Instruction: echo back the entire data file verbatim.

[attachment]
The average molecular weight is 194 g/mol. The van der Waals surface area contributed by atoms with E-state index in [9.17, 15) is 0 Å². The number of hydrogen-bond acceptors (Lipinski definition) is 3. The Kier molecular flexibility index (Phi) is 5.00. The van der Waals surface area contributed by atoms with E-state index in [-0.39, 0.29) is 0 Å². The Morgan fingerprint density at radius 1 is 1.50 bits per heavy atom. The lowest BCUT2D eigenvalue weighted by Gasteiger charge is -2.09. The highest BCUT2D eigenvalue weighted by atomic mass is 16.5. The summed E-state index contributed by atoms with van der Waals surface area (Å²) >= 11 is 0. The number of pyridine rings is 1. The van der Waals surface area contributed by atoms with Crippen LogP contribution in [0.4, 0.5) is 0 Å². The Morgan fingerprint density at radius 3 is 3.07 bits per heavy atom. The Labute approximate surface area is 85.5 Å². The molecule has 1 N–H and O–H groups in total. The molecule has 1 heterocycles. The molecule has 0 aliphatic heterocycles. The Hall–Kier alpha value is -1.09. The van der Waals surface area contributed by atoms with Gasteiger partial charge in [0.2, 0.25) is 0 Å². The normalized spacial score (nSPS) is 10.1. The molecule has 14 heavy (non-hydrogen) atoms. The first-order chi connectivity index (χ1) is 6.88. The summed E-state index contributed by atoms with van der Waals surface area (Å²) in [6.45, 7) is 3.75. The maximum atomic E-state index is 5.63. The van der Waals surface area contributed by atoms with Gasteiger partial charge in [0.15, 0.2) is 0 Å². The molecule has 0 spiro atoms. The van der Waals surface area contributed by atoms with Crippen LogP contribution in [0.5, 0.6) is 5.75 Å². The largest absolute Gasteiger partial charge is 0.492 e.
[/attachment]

The average molecular weight is 194 g/mol. The van der Waals surface area contributed by atoms with E-state index in [9.17, 15) is 0 Å². The number of hydrogen-bond acceptors (Lipinski definition) is 3. The Kier molecular flexibility index (Phi) is 5.00. The van der Waals surface area contributed by atoms with E-state index in [-0.39, 0.29) is 0 Å². The Morgan fingerprint density at radius 1 is 1.50 bits per heavy atom. The lowest BCUT2D eigenvalue weighted by Gasteiger charge is -2.09. The highest BCUT2D eigenvalue weighted by atomic mass is 16.5. The summed E-state index contributed by atoms with van der Waals surface area (Å²) >= 11 is 0. The number of pyridine rings is 1. The van der Waals surface area contributed by atoms with Crippen LogP contribution in [0.4, 0.5) is 0 Å². The Morgan fingerprint density at radius 3 is 3.07 bits per heavy atom. The Labute approximate surface area is 85.5 Å². The molecule has 1 N–H and O–H groups in total. The molecule has 1 heterocycles. The molecule has 0 aliphatic heterocycles. The Hall–Kier alpha value is -1.09. The van der Waals surface area contributed by atoms with Gasteiger partial charge in [0.2, 0.25) is 0 Å². The normalized spacial score (nSPS) is 10.1. The molecule has 14 heavy (non-hydrogen) atoms. The first-order chi connectivity index (χ1) is 6.88. The summed E-state index contributed by atoms with van der Waals surface area (Å²) in [6.45, 7) is 3.75. The maximum atomic E-state index is 5.63. The van der Waals surface area contributed by atoms with Gasteiger partial charge in [0.15, 0.2) is 0 Å². The molecule has 0 spiro atoms. The van der Waals surface area contributed by atoms with Crippen LogP contribution in [0.5, 0.6) is 5.75 Å². The largest absolute Gasteiger partial charge is 0.492 e.